Large molecules. Despite significant efforts over the past decades, oral delivery of high molecular-weight molecules, peptides, and proteins using immediate-release or modified-/delayed-release approaches remains an ongoing challenge. This problem is exacerbated by a growing percentage of molecules in this category and the growing importance of such molecules to the pharmaceutical industry. While exceptions exist, this area remains almost entirely an unmet need. Innovation in new materials and associated dosage forms is an ongoing area of research to address this need. While early in development, orally delivered microelectronics and devices show promise to assist in the protection, absorption, and controlled-release delivery of pharmaceuticals.

Manufacturing. Two areas in the manufacturing arena that require innovation to meet increasing economic and environmental health and safety (EH&S) drivers are continuous manufacturing processes and improved and new approaches for containing high-potency actives. While there is opportunity for synergy in these two areas—since continuous unit operations often have smaller control volumes and, thus, smaller containment volumes—these research areas generally are independent. Continuous processing has advanced further for IR and straightforward CR dosage forms (e.g., hydrophilic gel-matrix CR tablets), but continuous-processing and containment innovations are still required in key controlled-release unit operations such as fluid-bed coating and functional tablet pan coating.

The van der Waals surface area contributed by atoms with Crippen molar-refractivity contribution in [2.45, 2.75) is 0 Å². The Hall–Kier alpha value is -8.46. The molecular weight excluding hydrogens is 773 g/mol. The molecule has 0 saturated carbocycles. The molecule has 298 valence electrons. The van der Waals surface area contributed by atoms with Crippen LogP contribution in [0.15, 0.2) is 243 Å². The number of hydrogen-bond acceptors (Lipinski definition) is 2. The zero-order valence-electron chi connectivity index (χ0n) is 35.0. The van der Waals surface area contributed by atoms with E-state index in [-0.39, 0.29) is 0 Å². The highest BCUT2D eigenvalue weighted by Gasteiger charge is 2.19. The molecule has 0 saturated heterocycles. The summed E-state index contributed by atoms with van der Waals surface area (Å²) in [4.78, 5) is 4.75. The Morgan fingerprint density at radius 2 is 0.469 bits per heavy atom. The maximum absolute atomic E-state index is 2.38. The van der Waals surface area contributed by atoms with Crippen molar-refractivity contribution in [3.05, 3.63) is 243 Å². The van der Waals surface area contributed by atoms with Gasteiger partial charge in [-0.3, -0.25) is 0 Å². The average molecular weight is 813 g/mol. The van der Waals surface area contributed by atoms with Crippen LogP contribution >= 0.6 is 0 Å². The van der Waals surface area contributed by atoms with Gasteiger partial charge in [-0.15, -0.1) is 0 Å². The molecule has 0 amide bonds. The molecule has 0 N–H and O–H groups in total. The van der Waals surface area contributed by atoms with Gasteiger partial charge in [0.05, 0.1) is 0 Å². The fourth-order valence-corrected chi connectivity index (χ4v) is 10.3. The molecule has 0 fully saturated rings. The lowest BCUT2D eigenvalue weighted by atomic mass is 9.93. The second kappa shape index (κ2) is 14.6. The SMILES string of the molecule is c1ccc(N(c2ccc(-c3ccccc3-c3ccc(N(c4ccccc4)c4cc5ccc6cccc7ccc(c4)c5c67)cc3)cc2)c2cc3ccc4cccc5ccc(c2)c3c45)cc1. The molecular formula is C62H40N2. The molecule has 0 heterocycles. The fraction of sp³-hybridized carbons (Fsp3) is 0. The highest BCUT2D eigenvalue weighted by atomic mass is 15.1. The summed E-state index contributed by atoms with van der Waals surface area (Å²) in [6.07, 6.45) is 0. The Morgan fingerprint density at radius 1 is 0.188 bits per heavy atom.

Rajabi-Siahboomi (Colorcon): One possible outcome of the QbD initiative is to be able to use continuous processing in the manufacture of CR formulations. While there is interest and some successes, the continuous or semi-continuous processing/manufacturing requires innovation not only in the platform technologies, but also in the processing equipment. A potential area for future innovation is research into complex release profiles for one or more drugs with biologically responsive delivery platforms in combination with biomarkers. Although oral drug delivery is the most desired route of administration, some of the new molecules are only available through injection or implant. Of course, innovations in these areas are also something to watch for.